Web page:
With the weather threatening to heat up soon, there's sure to be another public awareness push reminding parents that kids and hot cars can be a deadly mix. We got that reminder a little earlier than usual this year, courtesy of a Tallahassee, Florida, man's viral video of a baby crying in the back seat of a car.
In the video, which is spreading rapidly across the internet via Facebook, Rudy Ferguson, Jr., stops to keep a crying baby company while the baby's mother can be located, soothing and shushing him through the cracked window. Fortunately the day is overcast, but it's begun to rain in the video, and Ferguson said his concern mounted for the child with the combination of the weather and how upset the baby seemed.
That was when he began to record, he told local news outlet WCTV — not out of judgment or a desire to get anyone in trouble, but to document what was happening — and he makes a promise in the beginning of the video: "I'll stay with you."
That's exactly what he does as he tries to get the baby to settle down, going so far as to compliment the little dude's kicks. Eventually Ferguson yells up to the apartment complex where the car is parked, looking for the baby's mother or father. He locates her, and she comes to get the infant and carries him back upstairs with her. The police were not contacted, and the baby appeared to be no worse for the wear, Ferguson said, adding that he shared the video to make other people aware of what can happen if you forget your baby in a car, even for a moment.
That reminder is one we can't afford to stop repeating as we head into the summer months. Each year brings a new series of tragedies when the fog of new parenting descends and the unthinkable happens. It's important to continue to emphasize how quickly something can go wrong. But there's something else in the video that we need to remember as well, and it's something many people seem to have forgotten lately.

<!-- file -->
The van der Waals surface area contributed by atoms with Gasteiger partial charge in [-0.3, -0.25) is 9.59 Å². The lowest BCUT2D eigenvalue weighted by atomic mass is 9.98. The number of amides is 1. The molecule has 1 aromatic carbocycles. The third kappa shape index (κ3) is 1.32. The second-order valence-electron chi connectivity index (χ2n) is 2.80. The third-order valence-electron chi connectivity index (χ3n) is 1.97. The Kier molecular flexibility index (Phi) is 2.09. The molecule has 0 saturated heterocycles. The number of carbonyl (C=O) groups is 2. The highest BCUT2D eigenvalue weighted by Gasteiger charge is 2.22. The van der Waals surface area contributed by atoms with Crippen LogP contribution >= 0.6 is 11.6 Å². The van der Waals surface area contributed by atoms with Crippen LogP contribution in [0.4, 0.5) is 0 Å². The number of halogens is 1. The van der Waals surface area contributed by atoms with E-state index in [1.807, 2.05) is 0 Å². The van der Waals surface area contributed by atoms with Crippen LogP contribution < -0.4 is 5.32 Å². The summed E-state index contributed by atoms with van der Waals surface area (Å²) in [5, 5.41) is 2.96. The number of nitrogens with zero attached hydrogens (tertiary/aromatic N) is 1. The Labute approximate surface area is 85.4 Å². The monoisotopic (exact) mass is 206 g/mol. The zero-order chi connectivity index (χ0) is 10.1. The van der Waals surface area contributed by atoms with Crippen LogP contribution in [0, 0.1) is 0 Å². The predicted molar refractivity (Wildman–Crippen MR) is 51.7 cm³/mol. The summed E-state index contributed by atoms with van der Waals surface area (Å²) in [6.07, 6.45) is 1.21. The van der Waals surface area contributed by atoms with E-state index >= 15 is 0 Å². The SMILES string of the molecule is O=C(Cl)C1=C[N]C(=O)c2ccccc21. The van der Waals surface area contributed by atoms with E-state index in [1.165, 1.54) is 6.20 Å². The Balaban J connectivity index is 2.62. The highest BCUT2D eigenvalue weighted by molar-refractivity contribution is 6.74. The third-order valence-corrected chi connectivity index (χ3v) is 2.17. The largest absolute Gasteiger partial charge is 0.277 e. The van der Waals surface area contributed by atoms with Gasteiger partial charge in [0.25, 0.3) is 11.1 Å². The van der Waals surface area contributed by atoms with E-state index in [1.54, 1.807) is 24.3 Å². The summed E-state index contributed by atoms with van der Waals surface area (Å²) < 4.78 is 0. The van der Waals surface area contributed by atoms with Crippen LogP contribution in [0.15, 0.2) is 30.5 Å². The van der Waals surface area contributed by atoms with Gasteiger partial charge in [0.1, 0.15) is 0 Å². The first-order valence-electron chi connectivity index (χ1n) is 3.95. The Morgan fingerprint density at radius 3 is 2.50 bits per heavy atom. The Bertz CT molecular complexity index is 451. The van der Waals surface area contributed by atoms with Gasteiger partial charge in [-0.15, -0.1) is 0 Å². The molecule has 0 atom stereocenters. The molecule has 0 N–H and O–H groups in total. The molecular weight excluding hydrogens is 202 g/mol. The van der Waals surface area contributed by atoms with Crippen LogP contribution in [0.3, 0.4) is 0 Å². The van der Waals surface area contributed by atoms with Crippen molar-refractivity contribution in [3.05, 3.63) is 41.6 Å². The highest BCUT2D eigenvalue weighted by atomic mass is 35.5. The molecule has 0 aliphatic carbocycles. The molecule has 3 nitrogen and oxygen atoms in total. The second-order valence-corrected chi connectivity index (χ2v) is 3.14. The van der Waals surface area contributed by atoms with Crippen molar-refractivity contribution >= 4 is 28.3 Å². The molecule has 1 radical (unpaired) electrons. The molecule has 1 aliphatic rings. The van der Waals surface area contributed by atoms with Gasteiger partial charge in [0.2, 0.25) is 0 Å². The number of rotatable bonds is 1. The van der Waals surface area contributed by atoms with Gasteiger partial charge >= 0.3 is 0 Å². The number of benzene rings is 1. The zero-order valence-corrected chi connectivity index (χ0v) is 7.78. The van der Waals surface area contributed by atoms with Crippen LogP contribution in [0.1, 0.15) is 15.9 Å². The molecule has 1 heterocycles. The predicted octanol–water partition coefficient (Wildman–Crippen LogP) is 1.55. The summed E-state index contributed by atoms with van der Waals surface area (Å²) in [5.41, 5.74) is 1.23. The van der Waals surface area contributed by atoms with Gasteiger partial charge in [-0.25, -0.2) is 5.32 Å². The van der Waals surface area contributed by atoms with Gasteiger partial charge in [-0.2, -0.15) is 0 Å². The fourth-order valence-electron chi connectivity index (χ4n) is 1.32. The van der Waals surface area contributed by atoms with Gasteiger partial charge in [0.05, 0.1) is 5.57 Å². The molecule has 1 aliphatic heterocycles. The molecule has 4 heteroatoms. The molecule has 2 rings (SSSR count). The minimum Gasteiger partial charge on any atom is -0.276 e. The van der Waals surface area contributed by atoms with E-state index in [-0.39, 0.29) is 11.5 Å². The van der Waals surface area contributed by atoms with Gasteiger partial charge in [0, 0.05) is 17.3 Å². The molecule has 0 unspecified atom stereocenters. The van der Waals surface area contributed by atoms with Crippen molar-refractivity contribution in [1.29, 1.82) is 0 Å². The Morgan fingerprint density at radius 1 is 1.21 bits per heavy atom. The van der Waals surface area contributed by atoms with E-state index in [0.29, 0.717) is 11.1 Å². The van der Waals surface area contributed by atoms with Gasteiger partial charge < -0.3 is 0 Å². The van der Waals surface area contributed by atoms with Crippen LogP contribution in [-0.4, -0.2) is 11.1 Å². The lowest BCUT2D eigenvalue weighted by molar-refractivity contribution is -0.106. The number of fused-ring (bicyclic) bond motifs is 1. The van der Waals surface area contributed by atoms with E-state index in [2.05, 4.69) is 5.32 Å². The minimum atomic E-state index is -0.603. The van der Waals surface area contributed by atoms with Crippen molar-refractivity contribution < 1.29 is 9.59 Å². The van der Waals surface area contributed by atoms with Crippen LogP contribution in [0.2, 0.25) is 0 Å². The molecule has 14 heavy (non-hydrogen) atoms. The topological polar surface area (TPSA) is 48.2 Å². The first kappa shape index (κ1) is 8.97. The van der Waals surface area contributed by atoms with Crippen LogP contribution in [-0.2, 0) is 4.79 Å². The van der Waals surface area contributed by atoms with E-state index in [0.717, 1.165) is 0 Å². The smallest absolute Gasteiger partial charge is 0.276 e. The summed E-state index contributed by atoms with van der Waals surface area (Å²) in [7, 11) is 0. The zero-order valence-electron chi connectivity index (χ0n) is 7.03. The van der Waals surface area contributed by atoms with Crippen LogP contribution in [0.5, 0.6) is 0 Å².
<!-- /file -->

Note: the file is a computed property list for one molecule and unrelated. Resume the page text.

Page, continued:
We're referring, of course, to Ferguson's willingness to be a part of the village required to raise a child safely. He could have easily kept walking, or taken the video for the sole purpose of inciting outrage or simply called the cops and let them do whatever they were going to do when they found the baby's mother, which could have included splitting up Mom and baby for good.
Instead he told the baby, "I'll stay with you," and that's exactly what he did.
Babies are sometimes left in cars. Sometimes it's entirely accidental, and sometimes it's a decision that's made out of ignorance. Rarely is a child left in a car out of sheer malice. The disbelief and instinct to punish the offender can be very strong, but if given the chance, we would all do well to take a page out of Ferguson's book and focus our efforts primarily on a child who may be in danger. We need to choose empathy first and deal with whatever anger we may feel later.
We need to say, "I'll stay with you." And then we need to keep our word.
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